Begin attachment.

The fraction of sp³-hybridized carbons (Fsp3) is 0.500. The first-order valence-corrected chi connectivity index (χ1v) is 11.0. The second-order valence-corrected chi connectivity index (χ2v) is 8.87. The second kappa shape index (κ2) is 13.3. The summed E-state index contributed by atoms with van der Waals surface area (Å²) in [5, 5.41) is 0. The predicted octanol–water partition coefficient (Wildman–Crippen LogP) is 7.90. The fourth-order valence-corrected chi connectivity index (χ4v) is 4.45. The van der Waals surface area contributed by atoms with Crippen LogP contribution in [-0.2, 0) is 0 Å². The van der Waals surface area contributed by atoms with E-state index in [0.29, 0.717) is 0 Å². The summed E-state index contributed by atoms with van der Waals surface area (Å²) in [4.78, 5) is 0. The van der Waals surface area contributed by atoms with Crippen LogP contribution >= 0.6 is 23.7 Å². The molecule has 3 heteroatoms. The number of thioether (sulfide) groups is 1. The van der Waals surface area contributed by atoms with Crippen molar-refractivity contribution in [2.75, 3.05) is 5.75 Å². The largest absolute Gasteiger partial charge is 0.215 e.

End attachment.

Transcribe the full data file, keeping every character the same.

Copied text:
The fraction of sp³-hybridized carbons (Fsp3) is 0.500. The first-order valence-corrected chi connectivity index (χ1v) is 11.0. The second-order valence-corrected chi connectivity index (χ2v) is 8.87. The second kappa shape index (κ2) is 13.3. The summed E-state index contributed by atoms with van der Waals surface area (Å²) in [5, 5.41) is 0. The predicted octanol–water partition coefficient (Wildman–Crippen LogP) is 7.90. The fourth-order valence-corrected chi connectivity index (χ4v) is 4.45. The van der Waals surface area contributed by atoms with Crippen LogP contribution in [-0.2, 0) is 0 Å². The van der Waals surface area contributed by atoms with E-state index in [0.29, 0.717) is 0 Å². The summed E-state index contributed by atoms with van der Waals surface area (Å²) in [4.78, 5) is 0. The van der Waals surface area contributed by atoms with Crippen LogP contribution >= 0.6 is 23.7 Å². The molecule has 3 heteroatoms. The number of thioether (sulfide) groups is 1. The van der Waals surface area contributed by atoms with Crippen molar-refractivity contribution in [2.75, 3.05) is 5.75 Å². The largest absolute Gasteiger partial charge is 0.215 e.